Diving Tubbataha is just amazing!

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The Philippine Siren was ready for another great liveaboard adventure diving in Tubbataha! First in the list, Wall Street and Gorgonian Channel!  We encountered a massive school of bumphead parrotfish and plenty of whitetip reef sharks sailing in the current. After a sturdy lunch we visited the Park Ranger Station – and bought some t-shirts. The third and fourth dives were also on the south walls of the North Atoll and we bumped into some pretty cool photo opportunities with enormous sea fans, reef sharks, marbled stingrays and a zillion colorful anthias.


In the early morning, we drove over to the south side of the South Atoll. Still it was a bit choppy, so we hid behind a corner of the reef before getting into the dinghies for our first dive of the day at Delsan Wreck. Already one of the favorite dive sites of the dive guides, it quickly became one of the favorites of the guests also. There was a little current and that allowed us to stick around on the corner of the reef where we found lots of fish action: huge schools of chevron and pickhandle barracudas, bigeye trevally and surgeonfish, and a hunting pack of dogtooth tunas and giant trevallies. The next dive at Staghorn Point left us in awe of all the colors of the hard and soft corals. The sunlight hitting the reef top made for a fairytale scenery. We went back to Delsan Wreck for the third dive and again we encountered large schools of fish such as bigeye trevally, chevron barracuda and surgeonfish. The last dive of the day was a rollercoaster ride along the Southwest Wall. The current took us fast through big schools of fish, one of which a large school of quite rare sailfin snappers, and along great hard and soft coral formations. The gorgonians and sea fans added some more color to the scenery and made it a really nice dive. All in all we logged lots of action on this dive day.

barracuda school

Ko-ok was the first dive site on the days schedule. And it turned out to be a good start of the day. Many saw two manta rays, a few huge dogtooth tunas and a lucky few got to see a big tiger shark patrolling the reef wall. Happy faces at breakfast, during which we drove over to Black Rock for the rest of the day’s diving. A sweeping current rushed us along the wall at Black Rock. We stopped and had a good close up look at some pretty awesome manta rays being cleaned at a cleaning station, before setting off again flying past tons of fish and sharks. The next dive was at the southern part of the Black Rock area. Most of our guests would describe it as a very pretty dive, spending time on the reef top edge that was splashing around its colors in the sunlight. The enormous resident schools of midnight snappers, harlequin sweetlips and bigeye trevallies were chased up and down the wall by dogtooth tunas, giant trevallies and the odd reef shark. Back to Black Rock for the last dive of the day and we caught a glimpse of a whale shark, an eagle ray, a manta ray and had close looks at heaps of reef sharks. Do you still wonder why this dive site is one of our very favorites?

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We moved up to the northeast corner of the North Atoll for the first two dives of the day. There was little current at Shark Airport which made it an easy going dive along the wall and back over the shallow plateau with its white sand and patches of beautiful hard and soft corals. At Washing Machine, the highlight was a troop of 15 whitetip reef sharks that was patrolling a corner together with two big bully giant trevallies. During lunch we moved over to the west side, to the dive site Malayan Wreck. There we back rolled in for the remaining two dives of the day. The first one was a gentle drift dive with the usual suspects on the reef. We have to mention the large amount of titan and yellowmargin triggerfish nesting in the shallows. They were very serious about protecting their eggs and chased everybody around a bit. Nobody got hurt. 😉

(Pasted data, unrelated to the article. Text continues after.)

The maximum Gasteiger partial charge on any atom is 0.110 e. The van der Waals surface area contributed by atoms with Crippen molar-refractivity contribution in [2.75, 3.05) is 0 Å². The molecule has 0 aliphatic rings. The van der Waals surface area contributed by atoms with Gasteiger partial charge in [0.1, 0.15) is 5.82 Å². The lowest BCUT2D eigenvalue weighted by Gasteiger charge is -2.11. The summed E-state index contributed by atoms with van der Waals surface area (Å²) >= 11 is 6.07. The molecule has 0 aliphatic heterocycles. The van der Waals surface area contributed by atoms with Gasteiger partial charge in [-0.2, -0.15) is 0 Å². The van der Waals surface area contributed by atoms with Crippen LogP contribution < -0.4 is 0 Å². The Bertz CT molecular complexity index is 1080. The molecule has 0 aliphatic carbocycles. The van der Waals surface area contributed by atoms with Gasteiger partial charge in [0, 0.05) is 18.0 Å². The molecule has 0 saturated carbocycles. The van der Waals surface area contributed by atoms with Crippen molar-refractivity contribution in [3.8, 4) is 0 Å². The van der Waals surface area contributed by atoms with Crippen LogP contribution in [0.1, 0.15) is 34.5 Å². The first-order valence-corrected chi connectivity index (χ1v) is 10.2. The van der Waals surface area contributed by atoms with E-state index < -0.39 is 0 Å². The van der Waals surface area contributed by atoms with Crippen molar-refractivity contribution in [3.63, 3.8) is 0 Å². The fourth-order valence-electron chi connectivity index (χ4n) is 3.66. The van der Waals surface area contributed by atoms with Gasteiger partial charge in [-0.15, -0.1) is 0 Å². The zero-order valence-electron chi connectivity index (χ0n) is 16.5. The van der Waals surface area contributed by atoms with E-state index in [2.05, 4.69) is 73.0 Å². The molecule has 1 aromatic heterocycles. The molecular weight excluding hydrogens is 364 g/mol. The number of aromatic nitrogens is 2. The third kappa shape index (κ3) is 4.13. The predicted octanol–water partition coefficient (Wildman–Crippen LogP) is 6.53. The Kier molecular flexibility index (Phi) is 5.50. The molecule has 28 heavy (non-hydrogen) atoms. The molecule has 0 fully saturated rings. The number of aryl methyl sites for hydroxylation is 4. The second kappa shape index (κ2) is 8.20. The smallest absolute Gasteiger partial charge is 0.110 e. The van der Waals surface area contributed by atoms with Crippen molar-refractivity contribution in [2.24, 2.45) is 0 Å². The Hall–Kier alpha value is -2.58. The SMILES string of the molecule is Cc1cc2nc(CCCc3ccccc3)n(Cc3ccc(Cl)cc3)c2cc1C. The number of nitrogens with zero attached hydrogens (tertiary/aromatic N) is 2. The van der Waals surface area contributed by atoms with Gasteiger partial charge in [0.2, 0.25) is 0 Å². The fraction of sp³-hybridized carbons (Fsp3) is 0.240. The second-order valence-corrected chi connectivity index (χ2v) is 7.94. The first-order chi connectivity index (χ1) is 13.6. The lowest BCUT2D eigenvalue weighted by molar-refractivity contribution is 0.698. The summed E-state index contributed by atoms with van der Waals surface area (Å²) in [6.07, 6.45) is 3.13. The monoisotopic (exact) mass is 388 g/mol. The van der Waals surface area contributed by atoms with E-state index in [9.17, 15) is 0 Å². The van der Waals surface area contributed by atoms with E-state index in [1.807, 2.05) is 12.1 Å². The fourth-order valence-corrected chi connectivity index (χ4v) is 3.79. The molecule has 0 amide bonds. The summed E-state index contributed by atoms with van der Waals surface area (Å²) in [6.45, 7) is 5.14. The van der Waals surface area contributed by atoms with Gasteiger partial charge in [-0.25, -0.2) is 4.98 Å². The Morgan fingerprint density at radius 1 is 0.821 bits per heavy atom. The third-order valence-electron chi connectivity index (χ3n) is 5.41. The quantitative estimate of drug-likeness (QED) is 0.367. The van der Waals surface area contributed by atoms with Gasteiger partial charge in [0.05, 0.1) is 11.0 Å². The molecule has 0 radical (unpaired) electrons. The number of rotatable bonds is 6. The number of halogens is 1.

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Dive number 17 and 18 – the last ones – of this six day trip were at Jessie Beazley Reef. From the surface it only shows a very small sandbank and it is truly amazing to dive in and find dramatic steep walls with overhangs and coral fields as far as the eye can see. And with visibility of 20-30 meter that is quite impressive. The divers were in awe of the sheer amount of small fish on the reef. Thousands and thousands of damsels, anthias, fusiliers and butterflyfishes were darting around on top of the reef edge and the shallow plateau. The last dive became an amazing goodbye dive. Dropping in on the southwest wall we descended and were totally surrounded by immense schools of fusiliers and surgeonfish. Gliding along the wall in a mild current we ended the dive on a corner where we had serous quality time with a whale shark! They seemed very curious and went from one dive group to the next and one group even saw two circling around them. What a fantastic way to end the trip. Happy faces all around while we commenced to our weekly ritual of the washing the gear of the guests. While lunch was served we set off to Puerto Princesa on Palawan Island.

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Once again, we had an incredible trip! Thank you guys for sharing this experience with us!

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